Preserved Ruins, St Pierre

On 8th May 1902, the thriving town of St Pierre, Martinique, was abruptly destroyed by a pyroclastic surge from the Mount Pelée volcano.  Around 25,000 people died within minutes.

Sadly, the authorities had been fully aware of the many warning signs of an eruption at Mount Pelée.  They had carefully determined that various intervening hills would prevent lava flows from reaching St Pierre.  Farmers from near the volcano had been evacuated into the imagined safety of the town.  To reassure the populace, the Governor of Martinique himself had arrived.  Tragically, the authorities were quite correct about the lava flows, but unfortunately science at that time did not understand the risk of a pyroclastic flow, where clouds of hot ashes and toxic gases can be expelled very abruptly at speeds over 100 km/hr. It was just such a flow that engulfed the town.

Survivor’s Prison Cell

Over the following century, the town has slowly been repopulated.  Various sections of the ruins have been preserved as tourist attractions, most notably the old theater and the former prison.  One of the handful of survivors of the disaster was a prisoner held in a strongly built stone cell at the rear of the prison.  He was found days later by rescuers with severe burns and went on to make a career recounting his ordeal at Barnum & Baileys traveling circus.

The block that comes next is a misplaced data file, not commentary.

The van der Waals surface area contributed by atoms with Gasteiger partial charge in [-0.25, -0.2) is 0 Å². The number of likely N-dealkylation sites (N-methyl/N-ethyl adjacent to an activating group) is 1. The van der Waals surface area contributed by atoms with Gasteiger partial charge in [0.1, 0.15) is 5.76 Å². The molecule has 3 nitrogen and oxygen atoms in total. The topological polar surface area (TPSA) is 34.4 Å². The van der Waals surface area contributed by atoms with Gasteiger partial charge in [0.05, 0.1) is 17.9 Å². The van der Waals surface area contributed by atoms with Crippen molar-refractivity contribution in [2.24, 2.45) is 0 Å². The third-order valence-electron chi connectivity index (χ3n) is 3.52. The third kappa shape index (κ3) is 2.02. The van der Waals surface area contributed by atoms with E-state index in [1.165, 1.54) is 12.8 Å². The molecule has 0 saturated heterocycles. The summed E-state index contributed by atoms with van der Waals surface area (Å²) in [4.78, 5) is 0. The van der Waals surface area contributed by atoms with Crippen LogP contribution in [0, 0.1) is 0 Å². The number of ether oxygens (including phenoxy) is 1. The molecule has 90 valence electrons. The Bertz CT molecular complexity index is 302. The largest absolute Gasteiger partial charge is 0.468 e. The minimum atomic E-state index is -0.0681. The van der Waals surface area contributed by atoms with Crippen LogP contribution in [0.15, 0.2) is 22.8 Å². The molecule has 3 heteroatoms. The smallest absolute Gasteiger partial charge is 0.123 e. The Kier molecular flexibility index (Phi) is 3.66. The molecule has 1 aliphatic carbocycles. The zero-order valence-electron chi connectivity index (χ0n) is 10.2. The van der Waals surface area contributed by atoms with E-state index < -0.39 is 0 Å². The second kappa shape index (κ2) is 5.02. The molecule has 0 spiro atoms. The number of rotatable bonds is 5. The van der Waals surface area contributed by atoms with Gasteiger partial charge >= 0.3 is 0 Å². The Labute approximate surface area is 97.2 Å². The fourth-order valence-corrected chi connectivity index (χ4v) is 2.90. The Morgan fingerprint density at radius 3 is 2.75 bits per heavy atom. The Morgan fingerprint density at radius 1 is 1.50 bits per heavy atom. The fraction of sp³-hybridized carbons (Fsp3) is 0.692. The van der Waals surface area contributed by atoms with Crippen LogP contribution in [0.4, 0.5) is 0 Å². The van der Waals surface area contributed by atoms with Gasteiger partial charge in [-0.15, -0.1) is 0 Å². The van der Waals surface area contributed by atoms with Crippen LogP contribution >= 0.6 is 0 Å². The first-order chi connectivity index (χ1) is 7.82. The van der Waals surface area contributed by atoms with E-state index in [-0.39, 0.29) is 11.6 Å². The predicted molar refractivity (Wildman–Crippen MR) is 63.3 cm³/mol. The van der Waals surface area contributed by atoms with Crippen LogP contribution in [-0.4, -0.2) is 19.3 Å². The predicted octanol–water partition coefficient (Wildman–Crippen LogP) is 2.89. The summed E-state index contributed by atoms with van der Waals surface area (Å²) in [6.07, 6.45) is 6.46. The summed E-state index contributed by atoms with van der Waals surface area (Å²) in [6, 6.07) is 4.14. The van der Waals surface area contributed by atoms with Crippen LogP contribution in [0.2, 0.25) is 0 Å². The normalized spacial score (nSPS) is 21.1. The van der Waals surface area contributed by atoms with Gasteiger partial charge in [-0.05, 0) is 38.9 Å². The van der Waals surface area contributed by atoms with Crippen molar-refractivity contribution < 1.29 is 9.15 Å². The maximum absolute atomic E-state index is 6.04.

There is a small, but interesting, Memorial Museum describing life in the town before the eruption and then the abrupt events of the day itself.

Earth Sciences Research Center

A little North of the town is the modern, stylish and earthquake-proof Earth Sciences Research Center.  This keeps a careful watch on the current status and mood of Mount Pelée.  There are many other volcanoes scattered in the Eastern Caribbean, but fortunately, the signs and risks are better understood nowadays and the museum shows several example of where towns have been successfully evacuated in the face of imminent eruptions.

Postscript: I was stopping off in Martinique as part of a planned trip to the European Space Center in French Guiana.  But the day after my visit to St Pierre, I got email that the Center was being closed to visitors due to increasing spread of COVID-19.  So I cut my trip short and started heading home.  It may be a while before I can travel again…